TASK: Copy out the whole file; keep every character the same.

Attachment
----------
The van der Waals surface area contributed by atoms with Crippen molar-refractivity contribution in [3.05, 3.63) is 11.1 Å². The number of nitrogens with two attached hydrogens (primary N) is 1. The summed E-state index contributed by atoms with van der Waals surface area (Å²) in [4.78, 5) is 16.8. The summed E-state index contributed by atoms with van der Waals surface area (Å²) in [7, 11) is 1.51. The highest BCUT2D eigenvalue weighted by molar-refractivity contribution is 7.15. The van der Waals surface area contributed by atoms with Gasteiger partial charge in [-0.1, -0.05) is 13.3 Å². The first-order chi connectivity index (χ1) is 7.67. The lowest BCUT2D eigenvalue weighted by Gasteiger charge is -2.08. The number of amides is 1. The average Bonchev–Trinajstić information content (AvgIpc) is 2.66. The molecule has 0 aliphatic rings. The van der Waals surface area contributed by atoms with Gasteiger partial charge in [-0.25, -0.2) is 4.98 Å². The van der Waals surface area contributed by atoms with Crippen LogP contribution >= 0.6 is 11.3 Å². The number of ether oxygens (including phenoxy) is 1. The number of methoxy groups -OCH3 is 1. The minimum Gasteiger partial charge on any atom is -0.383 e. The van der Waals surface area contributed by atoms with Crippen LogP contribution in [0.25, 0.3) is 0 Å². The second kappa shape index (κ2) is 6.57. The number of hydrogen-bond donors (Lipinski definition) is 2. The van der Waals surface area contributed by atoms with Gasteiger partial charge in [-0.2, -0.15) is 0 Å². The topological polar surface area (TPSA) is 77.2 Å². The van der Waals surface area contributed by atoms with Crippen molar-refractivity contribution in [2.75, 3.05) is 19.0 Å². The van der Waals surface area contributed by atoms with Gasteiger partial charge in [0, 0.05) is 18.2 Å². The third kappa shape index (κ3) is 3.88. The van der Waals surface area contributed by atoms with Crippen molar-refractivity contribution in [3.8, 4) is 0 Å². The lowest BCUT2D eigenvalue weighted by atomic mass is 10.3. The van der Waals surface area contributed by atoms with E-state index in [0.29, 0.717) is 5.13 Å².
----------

The van der Waals surface area contributed by atoms with Crippen molar-refractivity contribution in [3.05, 3.63) is 11.1 Å². The number of nitrogens with two attached hydrogens (primary N) is 1. The summed E-state index contributed by atoms with van der Waals surface area (Å²) in [4.78, 5) is 16.8. The summed E-state index contributed by atoms with van der Waals surface area (Å²) in [7, 11) is 1.51. The highest BCUT2D eigenvalue weighted by molar-refractivity contribution is 7.15. The van der Waals surface area contributed by atoms with Gasteiger partial charge in [-0.1, -0.05) is 13.3 Å². The first-order chi connectivity index (χ1) is 7.67. The lowest BCUT2D eigenvalue weighted by Gasteiger charge is -2.08. The number of amides is 1. The average Bonchev–Trinajstić information content (AvgIpc) is 2.66. The molecule has 0 aliphatic rings. The van der Waals surface area contributed by atoms with Gasteiger partial charge in [-0.25, -0.2) is 4.98 Å². The van der Waals surface area contributed by atoms with Crippen LogP contribution >= 0.6 is 11.3 Å². The number of ether oxygens (including phenoxy) is 1. The number of methoxy groups -OCH3 is 1. The minimum Gasteiger partial charge on any atom is -0.383 e. The van der Waals surface area contributed by atoms with Crippen LogP contribution in [0.25, 0.3) is 0 Å². The second kappa shape index (κ2) is 6.57. The number of hydrogen-bond donors (Lipinski definition) is 2. The van der Waals surface area contributed by atoms with Gasteiger partial charge in [-0.2, -0.15) is 0 Å². The topological polar surface area (TPSA) is 77.2 Å². The van der Waals surface area contributed by atoms with Crippen molar-refractivity contribution in [2.75, 3.05) is 19.0 Å². The van der Waals surface area contributed by atoms with Gasteiger partial charge in [0, 0.05) is 18.2 Å². The third kappa shape index (κ3) is 3.88. The van der Waals surface area contributed by atoms with Crippen molar-refractivity contribution in [3.8, 4) is 0 Å². The lowest BCUT2D eigenvalue weighted by atomic mass is 10.3. The van der Waals surface area contributed by atoms with E-state index in [0.29, 0.717) is 5.13 Å².